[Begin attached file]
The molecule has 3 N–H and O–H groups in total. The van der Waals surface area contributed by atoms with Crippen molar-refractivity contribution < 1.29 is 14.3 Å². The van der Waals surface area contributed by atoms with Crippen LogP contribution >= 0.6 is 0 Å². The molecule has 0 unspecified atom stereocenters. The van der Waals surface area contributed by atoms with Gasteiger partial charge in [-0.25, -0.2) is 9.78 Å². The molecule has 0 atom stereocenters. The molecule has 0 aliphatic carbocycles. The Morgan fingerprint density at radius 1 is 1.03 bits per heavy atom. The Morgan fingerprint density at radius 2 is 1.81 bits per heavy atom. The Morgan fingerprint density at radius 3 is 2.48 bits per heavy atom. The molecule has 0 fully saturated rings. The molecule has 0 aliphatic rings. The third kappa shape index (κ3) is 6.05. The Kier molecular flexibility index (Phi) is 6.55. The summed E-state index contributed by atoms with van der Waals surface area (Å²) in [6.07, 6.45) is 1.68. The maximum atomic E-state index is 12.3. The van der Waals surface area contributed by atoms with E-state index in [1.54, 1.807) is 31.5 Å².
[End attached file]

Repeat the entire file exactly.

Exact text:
The molecule has 3 N–H and O–H groups in total. The van der Waals surface area contributed by atoms with Crippen molar-refractivity contribution < 1.29 is 14.3 Å². The van der Waals surface area contributed by atoms with Crippen LogP contribution >= 0.6 is 0 Å². The molecule has 0 unspecified atom stereocenters. The van der Waals surface area contributed by atoms with Gasteiger partial charge in [-0.25, -0.2) is 9.78 Å². The molecule has 0 atom stereocenters. The molecule has 0 aliphatic carbocycles. The Morgan fingerprint density at radius 1 is 1.03 bits per heavy atom. The Morgan fingerprint density at radius 2 is 1.81 bits per heavy atom. The Morgan fingerprint density at radius 3 is 2.48 bits per heavy atom. The molecule has 0 fully saturated rings. The molecule has 0 aliphatic rings. The third kappa shape index (κ3) is 6.05. The Kier molecular flexibility index (Phi) is 6.55. The summed E-state index contributed by atoms with van der Waals surface area (Å²) in [6.07, 6.45) is 1.68. The maximum atomic E-state index is 12.3. The van der Waals surface area contributed by atoms with E-state index in [1.54, 1.807) is 31.5 Å².